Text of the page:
Gary Ray, owner of Black Diamond Games in Concord, CA was kind enough to write a a guest blog post for us here at In the Mind of a Mad Man about third party publisher (of which LPJ Design is one) and retail stores (which Black Diamond Games is). Hope you enjoy.
What can third party publishers do to help improve their presence in the friendly local game store by Gary Ray
We are not in the '80's and game stores are no longer fantasy shops, as much as I wish they were. Hobby gaming has diversified greatly. My store is divided into five departments, including board games, miniature games, collectible card games, classic games and puzzles, and finally role-playing games. This means that role-playing games occupy about 20% of my consciousness, assuming they have an equal role to play (they probably don't, but I like them, so it's not far off). Of that 20%, about half my sales are Dungeons & Dragons and Pathfinder. I think this is fairly typical. In fact, many store nowadays don't go much beyond D&D and perhaps the next two or three top games. You have your work cut out for you.
So all non-D&D role-playing games are now occupying about 10% of my consciousness when it comes to purchasing. Of course, purchasing is probably about 20% of my job as a store owner, so in reality, all things RPG that aren't D&D are more in the range of 2%. I bring this up because there seems to be this misperception of the role of RPGs in game stores. They are far from a primary concern. From a sales perspective, they are relevant, but not overly so. I think I'm fairly typical in this regard and perhaps atypical in that I spend any time whatsoever with non D&D RPGs. At last count we carried over 30 different game systems, but most of the 3,000 or so stores out there that carry games probably have far fewer. I put myself in the top 10% of stores in this respect. I'm not bragging, just providing some perspective. Maybe 200-300 stores will have that 2% on their radar.
So how do you get on my radar? How do you capture the 2% of a store owners attention in about 10% of the stores? Here is where marketing to your customers comes in. The best way for your game to get on my radar is through our customers. A good game store listens very carefully to their customers. If a customer wants a product, we carefully gauge their true interest and may bring in one.
The best way to make this happen is to ask them to ask your customers to buy from us. This may seem against your own interests if you sell direct. It may seem futile if my numbers are correct and 90% of store owners won't care, but 10% of stores is 300 sales. I'm not saying you give up direct sales. Just tell your customers that if they've got a good store to support it by asking for your product and buying it there if the store owner brings it in.
Why give up half or more of your margin? The FLGS is yet another sales channel and can be a big source of marketing for you. Once we buy your product, we have some level of interest in generating further demand. That one guy might have bought it, but a hundred more people might see it on the shelf. You've also created a sales partner. We post your product info on Facebook, talk up your product with potential customers, and possibly hold events if it's a big enough deal. This all begins with getting that alpha gamer on board with your product with a commitment to buy from us. Without this, you're occupying 2% of my consciousness. With it, you're on my to-do list.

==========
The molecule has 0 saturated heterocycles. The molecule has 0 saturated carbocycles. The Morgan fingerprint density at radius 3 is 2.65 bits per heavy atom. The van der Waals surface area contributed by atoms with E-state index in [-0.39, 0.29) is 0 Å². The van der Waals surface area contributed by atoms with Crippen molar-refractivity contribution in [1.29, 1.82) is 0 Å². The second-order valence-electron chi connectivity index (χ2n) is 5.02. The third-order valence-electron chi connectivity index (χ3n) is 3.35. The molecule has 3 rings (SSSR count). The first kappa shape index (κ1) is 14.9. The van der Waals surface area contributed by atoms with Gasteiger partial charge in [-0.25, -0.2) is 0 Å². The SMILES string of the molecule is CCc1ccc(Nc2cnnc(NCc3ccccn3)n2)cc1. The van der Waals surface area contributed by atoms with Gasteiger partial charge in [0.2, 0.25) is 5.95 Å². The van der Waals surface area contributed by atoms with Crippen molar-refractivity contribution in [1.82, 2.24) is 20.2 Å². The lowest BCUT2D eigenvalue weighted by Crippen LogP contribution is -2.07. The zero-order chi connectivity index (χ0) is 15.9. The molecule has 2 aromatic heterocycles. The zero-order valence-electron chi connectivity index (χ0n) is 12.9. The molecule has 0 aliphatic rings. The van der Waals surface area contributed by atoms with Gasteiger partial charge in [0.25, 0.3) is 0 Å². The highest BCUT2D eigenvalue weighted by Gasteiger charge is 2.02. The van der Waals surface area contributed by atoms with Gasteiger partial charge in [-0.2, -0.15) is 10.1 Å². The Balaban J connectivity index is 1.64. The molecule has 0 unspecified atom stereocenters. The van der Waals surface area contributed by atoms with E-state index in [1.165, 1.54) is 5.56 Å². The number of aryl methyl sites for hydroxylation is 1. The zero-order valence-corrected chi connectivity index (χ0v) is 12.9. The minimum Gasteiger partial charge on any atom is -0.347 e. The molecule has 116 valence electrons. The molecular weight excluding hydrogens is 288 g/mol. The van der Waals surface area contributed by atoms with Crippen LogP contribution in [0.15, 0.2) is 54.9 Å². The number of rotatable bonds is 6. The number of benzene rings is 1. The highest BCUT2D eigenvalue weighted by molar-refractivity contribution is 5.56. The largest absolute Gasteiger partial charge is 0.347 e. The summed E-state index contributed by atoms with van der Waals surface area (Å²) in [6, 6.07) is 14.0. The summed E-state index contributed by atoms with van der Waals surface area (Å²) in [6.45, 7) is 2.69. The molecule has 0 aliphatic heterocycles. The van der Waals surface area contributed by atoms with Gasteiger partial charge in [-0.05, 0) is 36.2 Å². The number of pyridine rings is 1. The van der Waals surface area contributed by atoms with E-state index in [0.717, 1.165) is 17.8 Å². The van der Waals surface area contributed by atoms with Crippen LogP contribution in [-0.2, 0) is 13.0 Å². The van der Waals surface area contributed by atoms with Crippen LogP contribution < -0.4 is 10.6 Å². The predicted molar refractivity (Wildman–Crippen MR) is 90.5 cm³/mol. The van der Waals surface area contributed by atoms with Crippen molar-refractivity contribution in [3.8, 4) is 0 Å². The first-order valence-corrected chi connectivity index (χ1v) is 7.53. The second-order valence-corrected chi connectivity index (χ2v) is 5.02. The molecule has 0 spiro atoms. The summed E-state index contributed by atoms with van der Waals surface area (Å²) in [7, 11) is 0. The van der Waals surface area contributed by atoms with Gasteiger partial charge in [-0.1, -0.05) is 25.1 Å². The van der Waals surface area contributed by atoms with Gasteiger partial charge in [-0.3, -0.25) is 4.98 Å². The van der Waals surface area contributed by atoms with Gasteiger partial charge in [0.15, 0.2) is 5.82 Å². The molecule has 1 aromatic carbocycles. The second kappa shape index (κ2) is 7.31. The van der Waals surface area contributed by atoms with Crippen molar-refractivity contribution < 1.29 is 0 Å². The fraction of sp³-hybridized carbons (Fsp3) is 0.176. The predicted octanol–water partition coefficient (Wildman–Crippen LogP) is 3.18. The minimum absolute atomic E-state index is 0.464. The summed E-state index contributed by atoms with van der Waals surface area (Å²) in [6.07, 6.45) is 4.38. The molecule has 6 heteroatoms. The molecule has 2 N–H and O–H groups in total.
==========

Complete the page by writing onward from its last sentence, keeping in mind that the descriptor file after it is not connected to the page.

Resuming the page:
Do your own marketing, especially using social media like Twitter and Facebook. Adjust your web page with meta tags that work with Facebook so I can easily post your link on my wall. Foster your sales channels equally. If I visit your page and I see you encouraging direct sales over store sales, such as with discounts, early release or telling your customers to please buy direct and not from the grubby game store (this has happened), we're done. I am not afraid of the PDF product, but if I see you're already selling your print product before the release, I'll generally believe the demand is soft and probably pass.
Produce quality books in the format we can sell. Digest size books are popular, especially with the D&D Essentials line moving to them. However, many stores hate them. Think about how your book will be displayed. We use magazine racks, so your digest sized book is invisible unless it's in front. This means it's likely to be shelved on a book shelf instead, spine out. That's bad. Also make sure your book will hold up to wear. A successful RPG book will sell three times a year or more. How will your book look on the shelf after four months? If it's looking ratty, if the cover bows, or if it in any way looks like it's sliding into home and about to fall apart when it's bought in month four, it won't get ordered again.
Create hope in the future. If it's not a one shot RPG product, already begin marketing book two on the release of book one. Maybe you don't have the money for it yet. So what? Bang the drum. If you take a wait and see attitude, so will your customers and many won't buy your book. They have this crazy perception of what is alive and what is dead. They want "support" for the product line, reprints with errata, additional supplements to spur their imagination. If that's not forthcoming, they have deep suspicions. They've been burned too many times.
This might sound harsh, but the bottom line is we want to work with you. You're fighting an uphill battle. You're at best Dr. Pepper in a world dominated by Coke and Pepsi. That's alright. We run game stores. We're used to the long odds and making something from nothing.
Once again this to Gary for this great post and if you are in Concord, CA make sure you check out his store. Talk to you later...